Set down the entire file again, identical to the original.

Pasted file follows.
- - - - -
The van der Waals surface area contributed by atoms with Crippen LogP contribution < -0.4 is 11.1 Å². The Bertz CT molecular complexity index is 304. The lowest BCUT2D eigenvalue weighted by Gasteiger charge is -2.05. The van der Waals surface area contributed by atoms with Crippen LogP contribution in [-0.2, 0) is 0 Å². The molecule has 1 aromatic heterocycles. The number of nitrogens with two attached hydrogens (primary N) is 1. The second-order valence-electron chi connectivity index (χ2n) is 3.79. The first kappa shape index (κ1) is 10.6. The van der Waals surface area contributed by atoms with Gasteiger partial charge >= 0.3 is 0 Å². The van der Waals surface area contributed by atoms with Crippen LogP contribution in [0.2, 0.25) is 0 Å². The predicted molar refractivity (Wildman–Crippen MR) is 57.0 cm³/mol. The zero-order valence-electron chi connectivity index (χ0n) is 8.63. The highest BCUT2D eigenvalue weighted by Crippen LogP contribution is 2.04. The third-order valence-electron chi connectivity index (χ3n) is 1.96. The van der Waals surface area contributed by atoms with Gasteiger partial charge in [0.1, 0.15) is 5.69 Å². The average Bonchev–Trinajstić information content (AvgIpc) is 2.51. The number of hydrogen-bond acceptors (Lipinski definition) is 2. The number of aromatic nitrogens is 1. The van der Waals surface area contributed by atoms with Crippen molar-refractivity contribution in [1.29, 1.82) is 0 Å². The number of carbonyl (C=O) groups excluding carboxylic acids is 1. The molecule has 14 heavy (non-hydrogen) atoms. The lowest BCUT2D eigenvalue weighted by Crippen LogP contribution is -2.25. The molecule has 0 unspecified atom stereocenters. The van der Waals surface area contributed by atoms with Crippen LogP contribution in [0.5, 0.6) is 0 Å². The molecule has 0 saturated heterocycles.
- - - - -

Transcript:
The van der Waals surface area contributed by atoms with Crippen LogP contribution < -0.4 is 11.1 Å². The Bertz CT molecular complexity index is 304. The lowest BCUT2D eigenvalue weighted by Gasteiger charge is -2.05. The van der Waals surface area contributed by atoms with Crippen LogP contribution in [-0.2, 0) is 0 Å². The molecule has 1 aromatic heterocycles. The number of nitrogens with two attached hydrogens (primary N) is 1. The second-order valence-electron chi connectivity index (χ2n) is 3.79. The first kappa shape index (κ1) is 10.6. The van der Waals surface area contributed by atoms with Gasteiger partial charge >= 0.3 is 0 Å². The van der Waals surface area contributed by atoms with Crippen LogP contribution in [0.2, 0.25) is 0 Å². The predicted molar refractivity (Wildman–Crippen MR) is 57.0 cm³/mol. The zero-order valence-electron chi connectivity index (χ0n) is 8.63. The highest BCUT2D eigenvalue weighted by Crippen LogP contribution is 2.04. The third-order valence-electron chi connectivity index (χ3n) is 1.96. The van der Waals surface area contributed by atoms with Gasteiger partial charge in [0.1, 0.15) is 5.69 Å². The average Bonchev–Trinajstić information content (AvgIpc) is 2.51. The number of hydrogen-bond acceptors (Lipinski definition) is 2. The number of aromatic nitrogens is 1. The van der Waals surface area contributed by atoms with Crippen molar-refractivity contribution in [1.29, 1.82) is 0 Å². The number of carbonyl (C=O) groups excluding carboxylic acids is 1. The molecule has 14 heavy (non-hydrogen) atoms. The lowest BCUT2D eigenvalue weighted by Crippen LogP contribution is -2.25. The molecule has 0 unspecified atom stereocenters. The van der Waals surface area contributed by atoms with Crippen LogP contribution in [0.5, 0.6) is 0 Å². The molecule has 0 saturated heterocycles.